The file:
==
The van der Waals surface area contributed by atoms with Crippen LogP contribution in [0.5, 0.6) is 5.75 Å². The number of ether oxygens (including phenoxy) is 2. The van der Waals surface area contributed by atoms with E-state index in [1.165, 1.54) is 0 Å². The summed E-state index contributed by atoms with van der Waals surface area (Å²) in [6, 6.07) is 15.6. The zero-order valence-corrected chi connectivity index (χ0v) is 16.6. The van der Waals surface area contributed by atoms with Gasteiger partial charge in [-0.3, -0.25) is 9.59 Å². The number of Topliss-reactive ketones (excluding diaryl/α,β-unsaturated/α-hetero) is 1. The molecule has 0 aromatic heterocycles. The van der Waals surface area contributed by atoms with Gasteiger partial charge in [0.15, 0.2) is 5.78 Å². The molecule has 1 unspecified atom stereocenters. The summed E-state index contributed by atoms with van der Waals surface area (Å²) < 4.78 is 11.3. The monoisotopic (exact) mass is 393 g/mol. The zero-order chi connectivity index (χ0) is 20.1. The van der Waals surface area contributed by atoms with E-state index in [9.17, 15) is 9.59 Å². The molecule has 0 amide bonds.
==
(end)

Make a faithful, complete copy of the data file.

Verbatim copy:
The van der Waals surface area contributed by atoms with Crippen LogP contribution in [0.5, 0.6) is 5.75 Å². The number of ether oxygens (including phenoxy) is 2. The van der Waals surface area contributed by atoms with E-state index in [1.165, 1.54) is 0 Å². The summed E-state index contributed by atoms with van der Waals surface area (Å²) in [6, 6.07) is 15.6. The zero-order valence-corrected chi connectivity index (χ0v) is 16.6. The van der Waals surface area contributed by atoms with Gasteiger partial charge in [-0.3, -0.25) is 9.59 Å². The number of Topliss-reactive ketones (excluding diaryl/α,β-unsaturated/α-hetero) is 1. The molecule has 0 aromatic heterocycles. The van der Waals surface area contributed by atoms with Gasteiger partial charge in [0.15, 0.2) is 5.78 Å². The molecule has 1 unspecified atom stereocenters. The summed E-state index contributed by atoms with van der Waals surface area (Å²) < 4.78 is 11.3. The monoisotopic (exact) mass is 393 g/mol. The zero-order chi connectivity index (χ0) is 20.1. The van der Waals surface area contributed by atoms with E-state index in [9.17, 15) is 9.59 Å². The molecule has 0 amide bonds.